Rainforest Amphibian Conservation

The need for amphibian conservation is clear. However, the lack of a clear understanding of the factors causing amphibian declines makes the achievement of positive results in this area quite challenging.

red eyed tree frog
Red-Eyed Tree Frog © Jan Pietruszka

I agree with opinions of those authors who state that amphibian conservation will probably be most efficient if implemented as part of broader animal conservation strategies and within the framework of protecting not only particular amphibian species and other endangered animals but the whole ecosystems.

A recent joint effort by leading environmental organizations IUCN – World Conservation Union, Conservation International and NatureServe resulted in the release of a comprehensive assessment of the world’ amphibian species in 2004 (Global Amphibian Assessment). The study is now being used to develop and implement conservation strategies to help protect threatened amphibians. (1)

green frog
Beautiful Green Frog © Aliaksandr Markau

The study found that Latin American countries have the largest number of threatened amphibian species with Colombia, Mexico and Ecuador topping the list. (2)

But the highest levels of threat for amphibians are in the Caribbean Basin with some countries reaching the levels of 80-90% (!) of all of their amphibian populations under threat. (3)

Scientists working for the Global Amphibian Assessment program came up with a number of conservation strategies and policy measures in an attempt to prevent further global amphibian declines.

frog sitting on a branch
Frog sitting on a branch © Michael Ushakov

In order for the global community to be successful in stemming further declines of amphibian species, the scientists stressed the need for further research into the causes of amphibian declines and extinctions (such as: emerging amphibian diseases, for example, the ones caused by fungi; climate change; environmental contamination) as well as the need for the continuing documentation of amphibian diversity and how it is changing. (4)

Here are some of their main recommendations for amphibian conservation: (5)

  • Protection of Key Sites for Amphibian Survival

This is a very important objective as the habitat loss and degradation are affecting nearly 90% of all threatened amphibians.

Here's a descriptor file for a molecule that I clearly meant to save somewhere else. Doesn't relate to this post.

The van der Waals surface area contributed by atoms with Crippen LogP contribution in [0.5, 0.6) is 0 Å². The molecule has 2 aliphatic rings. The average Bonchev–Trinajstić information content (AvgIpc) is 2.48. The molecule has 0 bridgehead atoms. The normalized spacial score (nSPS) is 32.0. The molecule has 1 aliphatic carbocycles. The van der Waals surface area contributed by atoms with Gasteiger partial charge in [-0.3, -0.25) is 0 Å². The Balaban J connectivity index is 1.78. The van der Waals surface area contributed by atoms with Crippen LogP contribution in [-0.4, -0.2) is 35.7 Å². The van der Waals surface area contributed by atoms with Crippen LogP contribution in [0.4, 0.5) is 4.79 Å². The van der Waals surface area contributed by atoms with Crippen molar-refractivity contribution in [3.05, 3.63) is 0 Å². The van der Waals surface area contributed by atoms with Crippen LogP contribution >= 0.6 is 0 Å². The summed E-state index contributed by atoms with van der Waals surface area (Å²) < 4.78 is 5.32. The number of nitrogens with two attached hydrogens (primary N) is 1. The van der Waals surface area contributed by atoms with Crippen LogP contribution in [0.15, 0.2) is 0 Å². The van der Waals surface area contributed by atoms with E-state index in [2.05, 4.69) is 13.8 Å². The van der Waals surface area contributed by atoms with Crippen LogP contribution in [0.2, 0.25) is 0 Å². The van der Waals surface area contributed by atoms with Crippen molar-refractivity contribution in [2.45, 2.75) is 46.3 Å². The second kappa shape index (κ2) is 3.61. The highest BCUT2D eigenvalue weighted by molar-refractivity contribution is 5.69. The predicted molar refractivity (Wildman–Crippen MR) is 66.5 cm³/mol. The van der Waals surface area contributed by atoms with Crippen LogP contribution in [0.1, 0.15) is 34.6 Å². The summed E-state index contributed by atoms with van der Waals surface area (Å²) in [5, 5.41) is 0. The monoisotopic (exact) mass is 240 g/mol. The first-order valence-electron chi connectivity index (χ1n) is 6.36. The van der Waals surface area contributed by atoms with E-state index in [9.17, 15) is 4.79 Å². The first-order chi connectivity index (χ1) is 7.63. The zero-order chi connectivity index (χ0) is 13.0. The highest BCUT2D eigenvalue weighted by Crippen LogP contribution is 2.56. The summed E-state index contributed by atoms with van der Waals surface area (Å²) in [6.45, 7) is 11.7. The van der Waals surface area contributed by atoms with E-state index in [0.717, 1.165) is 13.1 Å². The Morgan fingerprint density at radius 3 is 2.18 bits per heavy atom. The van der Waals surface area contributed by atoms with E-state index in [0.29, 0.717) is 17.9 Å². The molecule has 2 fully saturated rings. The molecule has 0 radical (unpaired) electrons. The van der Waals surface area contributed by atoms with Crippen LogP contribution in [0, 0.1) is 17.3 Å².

• Reintroduction

The aim of this measure is to re-establish viable amphibian populations in the wild where conventional habitat management techniques are not effective to secure amphibian population recovery.

If required, captive breeding may be used to provide amphibians for reintroduction into the wild.

  • Control of Harvesting

Amphibians have been traditionally a source of food and medicines in a number of countries, specifically in some Asian societies. And this (in addition to the international pet trade), has resulted in significant amphibian declines.

Therefore management of such commercial harvesting has been proposed as another measure for protecting amphibians.

The scientists have also called for the establishment of an “amphibian emergency fund” that would be in place to address immediate threats to the survival of amphibian populations. (6)

Also Check Out →  Rainforest Destruction

Some other sources suggest more specific measures such as providing corridors to facilitate the migration of the populations of amphibians between each other or conducting periodic translocations among separated populations in fragmented habitats. This can help facilitate the gene flow between populations. (7)

Causes of Amphibian Declines

When we peer into amphibian declines, we are looking into the depths of our own ignorance. Ashley Mattoon (1)

In the last 10 – 15 years we have witnessed a surge of interest in the welfare of amphibian species in general and amphibian conservation in particular.

This has been due to the fact that, by the end of the 1990s, researchers were observing the rapid and difficult to explain declines in amphibian populations around the world, specifically in rainforests.